Today, Austria is once again governed by a “grand coalition,” though there’s nothing very grand any more about the two parties from which it is formed. In 1975, over 90 percent of votes went to Christian Democrats and Social Democrats; in the presidential elections this spring, their candidates could barely get above 10 percent each and, as a consequence, were eliminated from the second, decisive round of the contest. Apart from the fact that both the red and the black candidate proved uninspiring, it clearly hurt them both that their government, under pressure from the Freedom Party, completely changed course on refugee policy. Social Democratic Chancellor Werner Faymann had been Angela Merkel’s most steadfast ally in the fall; by March of this year, he effectively closed the borders. By contrast, the mayor of Vienna, Michael Häupl, a Social Democrat, resolutely stuck to his pro-refugee stance and won the city election last fall, even though an FPÖ victory had been predicted. 

As so many politicians trying to imitate far-right populists have learned the hard way, pandering rarely works. Citizens who support the new populism will in the end prefer the original to the copy, while those who favor a more humanitarian stance will turn away in disgust. This is also one of the lessons from the Brexit debate: parts of the Tory leadership effectively made Nigel Farage, the leader of the UK Independence Party, the central figure of British politics and tried to outdo him in Euroscepticism. Once they conceded that the referendum really was about saving freedom-loving England from the undemocratic designs of a “distant Brussels,” it seemed ludicrous to persuade people to remain in the EU because leaving would make them 4,000 pounds worse off per year.           

The Austrian case suggests that the decline of mainstream parties does not have to spell doom for democracy. Hofer’s opponent in the final round of the May 22 presidential election, Van der Bellen, was an economics professor supported by the Green Party. The Greens, who are in favor of further European integration, have the lowest level of working class support among all parties, but benefit from the fact that Vienna—a city featuring pictograms of same-sex couples for its “walk/don’t walk” traffic lights—has a large bourgeois-bohemian population that endorses them. They are also the only major Austrian party that has never made any tactical concessions when it comes to condemning both the Nazi past and the continuities with interwar authoritarianism.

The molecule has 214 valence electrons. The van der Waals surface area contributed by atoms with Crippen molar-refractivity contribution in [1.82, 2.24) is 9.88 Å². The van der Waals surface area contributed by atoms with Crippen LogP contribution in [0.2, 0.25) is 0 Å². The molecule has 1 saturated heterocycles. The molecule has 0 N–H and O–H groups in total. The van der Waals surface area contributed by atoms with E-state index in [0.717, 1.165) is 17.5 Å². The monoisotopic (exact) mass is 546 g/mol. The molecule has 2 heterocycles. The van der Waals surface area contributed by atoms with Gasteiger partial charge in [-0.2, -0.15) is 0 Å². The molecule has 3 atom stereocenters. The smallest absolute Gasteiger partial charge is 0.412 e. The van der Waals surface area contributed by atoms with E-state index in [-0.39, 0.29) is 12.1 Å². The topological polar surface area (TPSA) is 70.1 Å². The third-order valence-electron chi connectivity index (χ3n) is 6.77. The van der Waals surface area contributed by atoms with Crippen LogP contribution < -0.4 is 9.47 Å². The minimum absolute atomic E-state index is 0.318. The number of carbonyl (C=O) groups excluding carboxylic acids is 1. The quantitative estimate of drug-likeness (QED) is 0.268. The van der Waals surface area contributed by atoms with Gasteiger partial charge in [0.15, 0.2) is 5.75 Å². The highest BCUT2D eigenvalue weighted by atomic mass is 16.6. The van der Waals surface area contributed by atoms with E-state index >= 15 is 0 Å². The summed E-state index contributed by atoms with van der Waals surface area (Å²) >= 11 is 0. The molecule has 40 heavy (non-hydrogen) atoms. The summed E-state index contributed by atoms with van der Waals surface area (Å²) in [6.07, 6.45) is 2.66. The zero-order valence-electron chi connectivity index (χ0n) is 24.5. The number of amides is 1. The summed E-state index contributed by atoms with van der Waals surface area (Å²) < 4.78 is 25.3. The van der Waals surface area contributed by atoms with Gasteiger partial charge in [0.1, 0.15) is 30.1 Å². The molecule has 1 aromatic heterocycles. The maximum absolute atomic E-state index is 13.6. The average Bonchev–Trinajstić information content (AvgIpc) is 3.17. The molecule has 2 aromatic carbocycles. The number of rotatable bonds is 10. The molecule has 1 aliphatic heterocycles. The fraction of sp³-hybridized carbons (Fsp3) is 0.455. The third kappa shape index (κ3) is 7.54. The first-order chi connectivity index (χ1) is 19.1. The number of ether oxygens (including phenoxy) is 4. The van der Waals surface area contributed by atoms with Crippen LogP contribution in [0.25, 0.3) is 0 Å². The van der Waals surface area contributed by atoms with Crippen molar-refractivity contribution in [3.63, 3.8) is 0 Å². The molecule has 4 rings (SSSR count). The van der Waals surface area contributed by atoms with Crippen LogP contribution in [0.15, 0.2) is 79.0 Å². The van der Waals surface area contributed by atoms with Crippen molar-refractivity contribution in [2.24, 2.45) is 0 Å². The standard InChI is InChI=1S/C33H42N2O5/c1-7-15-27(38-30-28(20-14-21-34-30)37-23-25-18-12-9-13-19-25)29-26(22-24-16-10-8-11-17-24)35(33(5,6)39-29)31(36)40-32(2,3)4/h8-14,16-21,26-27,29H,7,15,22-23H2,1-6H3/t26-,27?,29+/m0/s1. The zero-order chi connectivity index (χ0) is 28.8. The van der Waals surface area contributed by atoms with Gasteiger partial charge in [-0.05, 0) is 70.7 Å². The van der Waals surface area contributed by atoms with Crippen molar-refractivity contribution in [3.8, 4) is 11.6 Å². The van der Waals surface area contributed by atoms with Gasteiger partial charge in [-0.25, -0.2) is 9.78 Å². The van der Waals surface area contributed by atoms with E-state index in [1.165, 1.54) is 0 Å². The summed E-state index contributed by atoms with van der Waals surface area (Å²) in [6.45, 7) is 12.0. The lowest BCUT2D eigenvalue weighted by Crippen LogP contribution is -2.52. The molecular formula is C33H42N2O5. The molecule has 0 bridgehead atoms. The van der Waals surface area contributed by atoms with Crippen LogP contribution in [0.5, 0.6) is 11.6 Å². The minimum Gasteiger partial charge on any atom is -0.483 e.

The presidential election situation that arose in Austria in May and will be repeated in October—a run-off between the Greens and the far right—has never occurred in Europe before. But it starkly reveals a fundamental political conflict that can be found in many Western democracies today. This conflict is not meaningfully described as one of “ordinary people versus the establishment.” In Austria, both the Freedom Party and the Green Party have been “established” since the mid-1980s; in Britain, Boris Johnson, one of the main faces of the Brexit campaign, is about as establishment as one can get in the UK; and Donald Trump is hardly the authentic representative of Main Street. Rather, on one side of the new conflict are those who advocate more openness: toward minorities at home and toward engagement with the world on the outside. On the other side we find the Le Pens, Farages, and Trumps: close the nation-state off by shutting borders and thereby, or so they promise, take back control; but also, preserve the traditional hierarchies that have come under threat on the inside. “Make America Great Again” means above all: “Make sure white males rule again.”

It is often misleadingly suggested that there are growing numbers of populist, or “anti-establishment,” voters on both sides of this conflict, and hence they must share crucial political or moral characteristics. But only one side denies the pluralism of contemporary societies altogether. Only right-wing populists claim that they alone represent what they call “the real people” or “the silent majority”—and that, as a consequence, the defenders of openness and increasing pluralism must somehow be illegitimate. Hofer confronted Van der Bellen with the statement that “you have the haute-volée, I have the people behind me”; Farage declared the outcome of the Brexit referendum a “victory for real people” (thus rendering the 48 percent who voted to stay in the EU somehow “unreal.”) Donald Trump has said so many offensive things over the course of the past year that one remark at a rally in May passed virtually unnoticed—even though that statement effectively revealed the populism at the heart of Trump’s worldview: “The only thing that matters,” he said, “is the unification of the people—because the other people don’t mean anything.”

Since “the real people” are a myth conjured up by populists, actual election outcomes or opinion polls can always be questioned in their name. If the populist candidate loses, it is not because he or she is not as popular as anticipated; it is because the “real people” have not yet spoken—or worse, have somehow been prevented from expressing themselves. It is not an accident that populists so easily resort to conspiracy theories or rush to contest election outcomes. Yet the Austrian constitutional court was right to order another ballot; otherwise, the FPÖ could have persisted with the claim that its candidate was somehow robbed of victory by illegitimate elites scheming behind the scenes. 

Whatever the outcome of the revote, it would be wrong to conclude that Austria will from now on be polarized between the Greens and the far right—though the very clear division between Van der Bellen’s support in cities and Hofer’s in the countryside is indeed reminiscent of the twenties and thirties. It might have been a good thing that the presidential vote offered a clear choice in May and will do so again in October: citizens are debating with each other openly and political conflicts are no longer taboo. Several Austrian Chancellors in the past—including Kreisky—wanted it to be known that Robert Musil’s The Man without Qualities was their favorite book. Austrian politicians have specifically quoted Musil’s term Möglichkeitssinn—a sense of possibilities. That the country was the first ever to elect a Green president—and might do so again in October—shows that not all the news from Europe these days has to be bad. Austria demonstrates the real perils of far right-populists, but also the more hopeful possibility of fresh political forces to counter them.